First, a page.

During the Interviewing RAFT• Personality fit• Be confident and honest• Show interest in the company’s therapeutic areas/residency’s therapeutic specialties• Listen to the question• Ask follow‐up questions
The “Situational/Behavioral” RAFTInterview• This style is growing in popularity• Gives employers insight into the candidate’s decision making, ability to work with others, and communication skills• Employers may or may not elaborate on the preferred answer format – knowing the elements of a good answer ahead of time can help you prepare
Handling Situational/Behavioral RAFTInterview Questions• LISTEN to the question as it’s being asked. It’s appropriate to take a few moments to think about it and formulate your answer. Answer the question they actually asked you – otherwise you will come off as ‘rehearsed’!• Telling the complete story will make you stand out as a good communicator• Consider using the STAR method to formulate your answer
The STAR Method RAFT• Describe the situation, project, or issue – What happened and how does it relate to the question you have been asked?• Describe your thought process in deciding how to proceed – What was your first reaction? – Did you consider several options while coming to a decision? What were they and why did you choose the option you chose?• Describe the actions you took – Review your notes from interpersonal communication classes. Many of these questions are about how you handle conflict• Describe the results of your decision/action – Going back, would you have done anything differently? (best to prepare thoughts on this one ahead of time) Citation Available Upon Request
Situational Example RAFTQuestion: Tell me about a time when someone on your team was not pulling his or her weightComplete Story: “1) I was on a team charged with____and one of the members was not showing up to meetings. 2) My first reaction was___and as I thought more about it I wondered if it was possible they were experiencing a difficult situation which was contributing to the poor attendance. I decided to ask the person why she was not contributing. The person told me she had been absent because____. 3) I advised her to just let the group know as soon as possible when she would be unable to attend a meeting, so that rescheduling could be considered. We discussed the issue of her contribution and decided to propose to the team that she help out by____. 4) The proposal was well taken by the rest of the group, and by having a modified assignment the group member was able to contribute to the project and ‘save face’ with her peers.”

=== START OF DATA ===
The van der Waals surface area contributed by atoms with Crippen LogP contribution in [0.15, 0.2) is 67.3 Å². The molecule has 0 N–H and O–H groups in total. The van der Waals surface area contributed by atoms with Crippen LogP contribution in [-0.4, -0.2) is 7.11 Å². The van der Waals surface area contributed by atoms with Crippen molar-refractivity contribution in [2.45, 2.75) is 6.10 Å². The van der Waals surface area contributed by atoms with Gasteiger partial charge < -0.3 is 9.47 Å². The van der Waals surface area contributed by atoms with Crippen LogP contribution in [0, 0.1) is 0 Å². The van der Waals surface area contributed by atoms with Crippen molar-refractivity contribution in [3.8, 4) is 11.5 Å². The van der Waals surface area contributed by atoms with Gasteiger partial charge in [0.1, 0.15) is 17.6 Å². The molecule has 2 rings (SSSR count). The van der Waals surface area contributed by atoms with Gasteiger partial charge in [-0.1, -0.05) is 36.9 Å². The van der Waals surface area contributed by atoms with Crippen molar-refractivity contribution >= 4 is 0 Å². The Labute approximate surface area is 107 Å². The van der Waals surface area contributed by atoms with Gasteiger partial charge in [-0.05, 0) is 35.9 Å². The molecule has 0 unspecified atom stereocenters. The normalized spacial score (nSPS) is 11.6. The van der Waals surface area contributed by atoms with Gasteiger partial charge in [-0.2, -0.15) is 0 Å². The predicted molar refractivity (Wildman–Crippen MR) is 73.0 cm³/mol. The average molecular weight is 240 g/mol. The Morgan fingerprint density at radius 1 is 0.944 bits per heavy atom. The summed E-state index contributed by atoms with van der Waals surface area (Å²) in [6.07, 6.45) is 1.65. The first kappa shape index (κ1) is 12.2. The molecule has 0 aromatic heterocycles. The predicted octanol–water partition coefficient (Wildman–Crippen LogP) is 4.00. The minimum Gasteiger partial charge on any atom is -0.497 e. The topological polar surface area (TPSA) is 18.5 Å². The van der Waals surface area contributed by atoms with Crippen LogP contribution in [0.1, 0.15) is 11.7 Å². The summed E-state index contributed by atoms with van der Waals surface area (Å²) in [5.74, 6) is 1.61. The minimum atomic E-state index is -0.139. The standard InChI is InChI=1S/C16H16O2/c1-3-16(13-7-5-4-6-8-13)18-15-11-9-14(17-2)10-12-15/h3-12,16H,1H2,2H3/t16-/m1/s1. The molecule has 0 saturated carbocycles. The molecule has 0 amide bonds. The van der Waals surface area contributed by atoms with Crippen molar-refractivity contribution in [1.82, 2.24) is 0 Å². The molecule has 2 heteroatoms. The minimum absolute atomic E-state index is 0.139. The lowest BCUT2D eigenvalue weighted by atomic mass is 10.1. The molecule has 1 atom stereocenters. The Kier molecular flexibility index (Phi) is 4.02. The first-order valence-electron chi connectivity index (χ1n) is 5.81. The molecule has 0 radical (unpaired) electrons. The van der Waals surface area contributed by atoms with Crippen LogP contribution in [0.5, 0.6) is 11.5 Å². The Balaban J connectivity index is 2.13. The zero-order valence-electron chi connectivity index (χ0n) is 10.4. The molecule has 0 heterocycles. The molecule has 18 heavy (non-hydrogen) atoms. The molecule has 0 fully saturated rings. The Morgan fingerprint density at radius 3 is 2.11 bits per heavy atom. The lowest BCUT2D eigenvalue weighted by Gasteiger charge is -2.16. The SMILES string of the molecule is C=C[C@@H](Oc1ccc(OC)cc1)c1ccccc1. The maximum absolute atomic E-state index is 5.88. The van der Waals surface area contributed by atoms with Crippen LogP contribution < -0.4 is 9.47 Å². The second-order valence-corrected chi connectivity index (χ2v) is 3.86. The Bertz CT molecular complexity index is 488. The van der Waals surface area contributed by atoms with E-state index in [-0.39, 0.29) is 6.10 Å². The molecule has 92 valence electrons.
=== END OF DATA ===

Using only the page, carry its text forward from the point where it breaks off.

Example Situational Questions RAFT Citation Available Upon Request
Showcases/PPS RAFT• You are expected to ask questions – if you don’t have anything to ask, you may appear disinterested – If you know the brochure and company/hospital website inside and out, ask questions about what it’s like to be in the program or work at the company/hospital/pharmacy – Make sure the answers to questions you ask are not sitting right in front of you (i.e. how long is the program)
General Questions for Candidates RAFTto Ask During an Interview• What makes your program unique or successful?• What is the vision for the department/program?• Have there been any significant changes in the program this year? Are there any changes planned for next year?• How do expectations change for a student on rotation to a resident/fellow on rotation?• Tell me about a project a current resident/fellow is working on.• How flexible are rotation schedules? Can I change rotations that have been scheduled in the spring?• How easy is it to get a desired elective rotation?• How are residents/fellows evaluated during the program?• What do you hope your residents/fellows will accomplish by the end of their programs?• What are some of the former residents/fellows doing now?